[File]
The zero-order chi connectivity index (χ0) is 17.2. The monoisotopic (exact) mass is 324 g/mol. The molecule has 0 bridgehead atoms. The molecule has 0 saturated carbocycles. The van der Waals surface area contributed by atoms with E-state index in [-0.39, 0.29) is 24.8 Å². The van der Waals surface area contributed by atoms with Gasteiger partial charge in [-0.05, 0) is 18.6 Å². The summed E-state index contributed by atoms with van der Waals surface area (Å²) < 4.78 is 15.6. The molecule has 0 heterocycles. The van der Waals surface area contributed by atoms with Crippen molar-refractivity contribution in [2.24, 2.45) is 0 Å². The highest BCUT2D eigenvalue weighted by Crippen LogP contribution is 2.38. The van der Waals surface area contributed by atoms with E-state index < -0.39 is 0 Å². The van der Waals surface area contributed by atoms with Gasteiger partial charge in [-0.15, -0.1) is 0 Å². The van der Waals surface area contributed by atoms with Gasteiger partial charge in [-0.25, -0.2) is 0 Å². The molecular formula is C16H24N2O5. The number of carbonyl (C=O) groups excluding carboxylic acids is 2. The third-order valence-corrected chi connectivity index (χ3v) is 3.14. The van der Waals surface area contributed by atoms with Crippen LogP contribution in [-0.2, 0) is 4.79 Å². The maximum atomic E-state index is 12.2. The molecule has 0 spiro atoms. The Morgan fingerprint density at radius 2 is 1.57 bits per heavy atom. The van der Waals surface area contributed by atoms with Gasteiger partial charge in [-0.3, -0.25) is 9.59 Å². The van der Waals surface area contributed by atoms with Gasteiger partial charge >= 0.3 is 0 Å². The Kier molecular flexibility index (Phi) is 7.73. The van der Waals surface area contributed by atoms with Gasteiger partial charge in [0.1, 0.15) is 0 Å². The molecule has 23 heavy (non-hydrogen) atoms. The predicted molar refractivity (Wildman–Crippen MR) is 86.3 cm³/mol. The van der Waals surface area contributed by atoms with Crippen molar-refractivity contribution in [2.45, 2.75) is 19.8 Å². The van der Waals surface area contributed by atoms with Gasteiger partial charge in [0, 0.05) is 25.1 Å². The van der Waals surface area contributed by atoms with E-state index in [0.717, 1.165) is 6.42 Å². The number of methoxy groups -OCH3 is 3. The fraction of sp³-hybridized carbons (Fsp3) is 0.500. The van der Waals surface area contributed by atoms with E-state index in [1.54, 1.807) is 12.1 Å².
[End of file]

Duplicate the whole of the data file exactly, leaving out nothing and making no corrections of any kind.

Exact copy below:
The zero-order chi connectivity index (χ0) is 17.2. The monoisotopic (exact) mass is 324 g/mol. The molecule has 0 bridgehead atoms. The molecule has 0 saturated carbocycles. The van der Waals surface area contributed by atoms with E-state index in [-0.39, 0.29) is 24.8 Å². The van der Waals surface area contributed by atoms with Gasteiger partial charge in [-0.05, 0) is 18.6 Å². The summed E-state index contributed by atoms with van der Waals surface area (Å²) < 4.78 is 15.6. The molecule has 0 heterocycles. The van der Waals surface area contributed by atoms with Crippen molar-refractivity contribution in [2.24, 2.45) is 0 Å². The highest BCUT2D eigenvalue weighted by Crippen LogP contribution is 2.38. The van der Waals surface area contributed by atoms with E-state index < -0.39 is 0 Å². The van der Waals surface area contributed by atoms with Gasteiger partial charge in [-0.15, -0.1) is 0 Å². The van der Waals surface area contributed by atoms with Gasteiger partial charge in [-0.25, -0.2) is 0 Å². The molecular formula is C16H24N2O5. The number of carbonyl (C=O) groups excluding carboxylic acids is 2. The third-order valence-corrected chi connectivity index (χ3v) is 3.14. The van der Waals surface area contributed by atoms with Crippen LogP contribution in [-0.2, 0) is 4.79 Å². The maximum atomic E-state index is 12.2. The molecule has 0 spiro atoms. The Morgan fingerprint density at radius 2 is 1.57 bits per heavy atom. The van der Waals surface area contributed by atoms with Gasteiger partial charge in [-0.3, -0.25) is 9.59 Å². The van der Waals surface area contributed by atoms with Gasteiger partial charge >= 0.3 is 0 Å². The Kier molecular flexibility index (Phi) is 7.73. The van der Waals surface area contributed by atoms with Gasteiger partial charge in [0.1, 0.15) is 0 Å². The molecule has 23 heavy (non-hydrogen) atoms. The predicted molar refractivity (Wildman–Crippen MR) is 86.3 cm³/mol. The van der Waals surface area contributed by atoms with Crippen molar-refractivity contribution in [2.45, 2.75) is 19.8 Å². The van der Waals surface area contributed by atoms with Gasteiger partial charge in [0, 0.05) is 25.1 Å². The van der Waals surface area contributed by atoms with E-state index in [0.717, 1.165) is 6.42 Å². The number of methoxy groups -OCH3 is 3. The fraction of sp³-hybridized carbons (Fsp3) is 0.500. The van der Waals surface area contributed by atoms with E-state index in [1.54, 1.807) is 12.1 Å².